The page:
The hospitalist nurse practitioner (NP) provides direct medical care to patients requiring hospitalization. They chart medical history, assess health status, diagnose any potential issues, and work with physicians and other health professionals to provide high-quality care. They are in charge of accurately filling out the patients' chart, as well as keeping it up to date as diagnoses and evaluation continue. The hospitalist nurse practitioner also orders tests, collect data regarding the patients' status, and communicates with patients' family members as needed. Additionally, these professionals have to communicate regularly with the physician(s) and other members of the health care team to discuss status updates for patients.
The nurse practitioner generally works indoors in a hospital setting. Their shifts may vary depending on the needs of their organization. Travel is generally not required.
The hospitalist nurse practitioner is required to have a valid nursing license in their state, along with education and training to work as an advanced practice registered nurse (APRN); this generally includes at least a master's degree in nursing. They must also pass a national board certifying exam. A strong background in nursing is generally required for hospitalist nurse practitioner positions as well. Additionally, the hospitalist nurse practitioner must have strong written and verbal communication skills, as well as strong organizational and time-management skills.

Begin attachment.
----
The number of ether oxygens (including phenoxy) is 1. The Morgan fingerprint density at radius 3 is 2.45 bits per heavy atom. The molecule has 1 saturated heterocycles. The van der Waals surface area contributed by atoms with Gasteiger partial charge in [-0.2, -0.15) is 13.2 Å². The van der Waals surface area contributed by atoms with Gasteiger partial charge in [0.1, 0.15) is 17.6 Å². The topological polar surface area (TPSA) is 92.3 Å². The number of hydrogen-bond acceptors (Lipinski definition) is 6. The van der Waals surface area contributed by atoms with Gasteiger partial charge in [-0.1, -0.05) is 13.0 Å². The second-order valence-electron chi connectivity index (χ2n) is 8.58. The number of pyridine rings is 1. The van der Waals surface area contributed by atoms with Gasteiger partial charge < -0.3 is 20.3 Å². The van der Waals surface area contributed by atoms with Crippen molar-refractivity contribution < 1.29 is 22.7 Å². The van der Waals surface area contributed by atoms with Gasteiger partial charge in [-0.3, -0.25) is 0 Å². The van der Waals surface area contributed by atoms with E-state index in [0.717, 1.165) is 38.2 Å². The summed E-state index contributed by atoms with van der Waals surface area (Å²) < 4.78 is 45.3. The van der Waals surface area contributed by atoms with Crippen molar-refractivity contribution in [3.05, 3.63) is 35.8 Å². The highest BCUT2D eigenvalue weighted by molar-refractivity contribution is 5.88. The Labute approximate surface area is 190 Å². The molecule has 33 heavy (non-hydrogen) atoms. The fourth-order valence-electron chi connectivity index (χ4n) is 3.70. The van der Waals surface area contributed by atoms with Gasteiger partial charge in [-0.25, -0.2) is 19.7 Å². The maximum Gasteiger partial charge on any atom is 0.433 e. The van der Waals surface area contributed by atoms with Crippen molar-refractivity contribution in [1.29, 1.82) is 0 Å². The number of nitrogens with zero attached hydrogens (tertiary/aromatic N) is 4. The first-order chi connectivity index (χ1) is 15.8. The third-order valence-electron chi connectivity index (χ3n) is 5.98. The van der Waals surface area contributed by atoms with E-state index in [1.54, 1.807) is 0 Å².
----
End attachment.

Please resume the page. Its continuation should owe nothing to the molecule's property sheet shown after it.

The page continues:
Hospitalist Nurse Practitioner (NP) Tasks
Order and interpret test results and recommend treatment of patients.
Conduct complete physicals, provide treatment and counsel patients.
Prescribe therapy or medication with physician approval.
Administer therapeutic procedures.
Provide physicians with assistance during surgery or complicated medical procedures.